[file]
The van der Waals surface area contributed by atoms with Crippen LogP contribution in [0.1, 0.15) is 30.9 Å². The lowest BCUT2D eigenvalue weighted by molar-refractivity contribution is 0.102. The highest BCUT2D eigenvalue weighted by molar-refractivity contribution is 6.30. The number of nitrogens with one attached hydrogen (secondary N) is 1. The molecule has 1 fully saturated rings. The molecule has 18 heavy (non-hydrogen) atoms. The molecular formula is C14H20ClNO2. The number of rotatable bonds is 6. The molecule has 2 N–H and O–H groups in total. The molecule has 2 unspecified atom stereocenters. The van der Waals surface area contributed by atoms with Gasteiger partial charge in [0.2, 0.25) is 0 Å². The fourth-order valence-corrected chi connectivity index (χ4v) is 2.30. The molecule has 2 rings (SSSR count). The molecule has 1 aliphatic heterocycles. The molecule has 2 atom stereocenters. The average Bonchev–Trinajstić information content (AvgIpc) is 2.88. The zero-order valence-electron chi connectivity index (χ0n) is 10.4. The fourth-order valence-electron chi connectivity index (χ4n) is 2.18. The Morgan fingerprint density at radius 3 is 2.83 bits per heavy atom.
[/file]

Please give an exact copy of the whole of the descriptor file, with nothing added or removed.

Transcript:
The van der Waals surface area contributed by atoms with Crippen LogP contribution in [0.1, 0.15) is 30.9 Å². The lowest BCUT2D eigenvalue weighted by molar-refractivity contribution is 0.102. The highest BCUT2D eigenvalue weighted by molar-refractivity contribution is 6.30. The number of nitrogens with one attached hydrogen (secondary N) is 1. The molecule has 1 fully saturated rings. The molecule has 18 heavy (non-hydrogen) atoms. The molecular formula is C14H20ClNO2. The number of rotatable bonds is 6. The molecule has 2 N–H and O–H groups in total. The molecule has 2 unspecified atom stereocenters. The van der Waals surface area contributed by atoms with Gasteiger partial charge in [0.2, 0.25) is 0 Å². The fourth-order valence-corrected chi connectivity index (χ4v) is 2.30. The molecule has 2 rings (SSSR count). The molecule has 1 aliphatic heterocycles. The molecule has 2 atom stereocenters. The average Bonchev–Trinajstić information content (AvgIpc) is 2.88. The zero-order valence-electron chi connectivity index (χ0n) is 10.4. The fourth-order valence-electron chi connectivity index (χ4n) is 2.18. The Morgan fingerprint density at radius 3 is 2.83 bits per heavy atom.